Family First Prevention Services Act Will Change the Lives of Children in Foster Care

Posted February 12, 2018, By the Annie E. Casey Foundation

The Family Prevention Services Act offers states flexibility when it comes to federal funds to support children at risk of entering foster care.

These are uncer­tain times in Wash­ing­ton, D.C., with a brief shut­down of the fed­er­al gov­ern­ment in the first hours of Fri­day being the lat­est sign of con­tin­ued tur­bu­lence. But some­times out of unusu­al cir­cum­stances can come unusu­al break­throughs, and one came last week: leg­is­la­tion with bipar­ti­san sup­port tucked into the bud­get bill that we think will have a major pos­i­tive effect on the lives of children.

The final spend­ing bill approved by both hous­es of Con­gress and signed by the pres­i­dent Fri­day incor­po­rates the Fam­i­ly First Pre­ven­tion Ser­vices Act (FFP­SA) — a piece of leg­is­la­tion for which hun­dreds of orga­ni­za­tions focused on the well-being of chil­dren, and both Demo­c­ra­t­ic and Repub­li­can law­mak­ers, have expressed support.

On behalf of the Annie E. Casey Foun­da­tion, I am pleased to join with many oth­ers in applaud­ing Con­gress for act­ing in a way that will keep more fam­i­lies togeth­er. Years ago, Jim Casey estab­lished the Foun­da­tion named for his moth­er to focus on a pow­er­ful truth: chil­dren do best in fam­i­lies. FFP­SA is one of the most impor­tant pieces of leg­is­la­tion in this domain in at least two decades.

FFP­SA will restruc­ture how the fed­er­al gov­ern­ment spends mon­ey on child wel­fare — in large and small ways that stand to improve chal­leng­ing con­di­tions that pre­vail today. For exam­ple, this leg­is­la­tion makes avail­able ear­li­er in the process some fed­er­al mon­ey that agen­cies used to have to wait to spend on fos­ter care. Now it can be spent on crit­i­cal ser­vices that can pre­vent the need for fos­ter care — from in-home train­ing and fam­i­ly ther­a­py to men­tal health and sub­stance abuse programs.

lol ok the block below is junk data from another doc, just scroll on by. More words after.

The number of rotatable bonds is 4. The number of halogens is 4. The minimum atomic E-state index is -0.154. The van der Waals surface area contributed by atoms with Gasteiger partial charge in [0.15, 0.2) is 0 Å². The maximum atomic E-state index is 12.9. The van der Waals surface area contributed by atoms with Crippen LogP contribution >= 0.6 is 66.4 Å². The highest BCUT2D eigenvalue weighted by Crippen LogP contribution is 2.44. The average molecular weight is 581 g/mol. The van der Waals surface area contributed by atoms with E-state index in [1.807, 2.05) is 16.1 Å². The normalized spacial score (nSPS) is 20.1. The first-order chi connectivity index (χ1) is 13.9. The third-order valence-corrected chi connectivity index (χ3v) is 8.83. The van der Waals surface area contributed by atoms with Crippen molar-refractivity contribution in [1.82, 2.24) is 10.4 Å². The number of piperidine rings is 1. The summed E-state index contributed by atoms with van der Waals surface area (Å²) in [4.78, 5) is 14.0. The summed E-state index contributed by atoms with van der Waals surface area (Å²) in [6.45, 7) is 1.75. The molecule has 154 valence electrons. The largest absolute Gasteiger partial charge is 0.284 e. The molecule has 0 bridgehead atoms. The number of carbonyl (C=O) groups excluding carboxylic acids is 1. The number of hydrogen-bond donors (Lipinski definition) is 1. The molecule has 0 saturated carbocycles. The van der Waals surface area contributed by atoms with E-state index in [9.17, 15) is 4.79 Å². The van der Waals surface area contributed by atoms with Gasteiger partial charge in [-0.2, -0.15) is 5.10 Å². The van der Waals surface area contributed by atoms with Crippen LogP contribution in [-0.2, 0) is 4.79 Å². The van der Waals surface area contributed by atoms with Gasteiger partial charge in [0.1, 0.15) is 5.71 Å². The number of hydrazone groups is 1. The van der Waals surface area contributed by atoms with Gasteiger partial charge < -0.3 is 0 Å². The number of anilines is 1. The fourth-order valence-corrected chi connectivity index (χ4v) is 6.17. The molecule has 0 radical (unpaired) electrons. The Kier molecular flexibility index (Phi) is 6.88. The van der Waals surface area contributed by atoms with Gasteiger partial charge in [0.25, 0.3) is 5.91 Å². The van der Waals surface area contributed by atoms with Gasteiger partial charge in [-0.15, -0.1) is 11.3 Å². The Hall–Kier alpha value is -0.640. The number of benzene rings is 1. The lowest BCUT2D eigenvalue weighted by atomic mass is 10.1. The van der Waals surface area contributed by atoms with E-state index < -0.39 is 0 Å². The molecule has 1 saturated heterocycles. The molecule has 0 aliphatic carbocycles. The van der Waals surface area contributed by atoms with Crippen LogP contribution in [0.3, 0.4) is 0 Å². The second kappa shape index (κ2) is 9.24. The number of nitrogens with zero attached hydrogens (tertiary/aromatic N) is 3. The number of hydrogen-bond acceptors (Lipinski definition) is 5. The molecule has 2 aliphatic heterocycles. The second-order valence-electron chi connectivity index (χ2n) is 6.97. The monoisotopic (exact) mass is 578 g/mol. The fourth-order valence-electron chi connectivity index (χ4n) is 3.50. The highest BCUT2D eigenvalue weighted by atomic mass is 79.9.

The leg­is­la­tion will also ensure more chil­dren in fos­ter care are placed with fam­i­lies by direct­ing fed­er­al reim­burse­ments to sup­port place­ments in fam­i­lies and end­ing reim­burse­ments when states inap­pro­pri­ate­ly place kids in group facilities.

These are evi­dence-based approach­es informed by the expe­ri­ences of case­work­ers, par­ents and chil­dren them­selves. We know from the data that kids have the best chance to thrive if all pos­si­ble strate­gies for keep­ing them with their fam­i­lies or in fam­i­ly set­tings are explored. Near­ly half a mil­lion chil­dren are in fos­ter care in the Unit­ed States today, a num­ber that is at grave risk of increas­ing in the short and medi­um term because of the opi­oid crisis.

Con­gress took a step toward doing right by these kids, and chil­dren who are at risk for place­ment, with the pas­sage of FFP­SA. Of course, these remain plans on paper, dol­lars yet unal­lo­cat­ed, chil­dren still await­ing the help rather than receiv­ing it. It is essen­tial that the fed­er­al gov­ern­ment and the states work togeth­er to imple­ment FFP­SA effec­tive­ly and efficiently.

The Casey Foun­da­tion stands ready to con­tribute to suc­cess­ful imple­men­ta­tion. Our evi­dence-based prac­tice work can inform process­es relat­ing to the pre­ven­tion of unneed­ed place­ments, and we are pleased to pro­vide finan­cial sup­port for the Chil­dren Need Amaz­ing Par­ents (CHAMPS) cam­paign, whose approach­es pro­mote the high­est qual­i­ty of fos­ter par­ent­ing for those chil­dren who can­not remain with their birth fam­i­lies. The Foun­da­tion’s Child Wel­fare Strat­e­gy Group will work with agen­cies and oth­er stake­hold­ers that seek guidance.

So there is much work ahead. For now, we should cel­e­brate a long-await­ed, touch­stone moment in the con­tin­u­ing work to make chil­dren’s lives bet­ter in the Unit­ed States.

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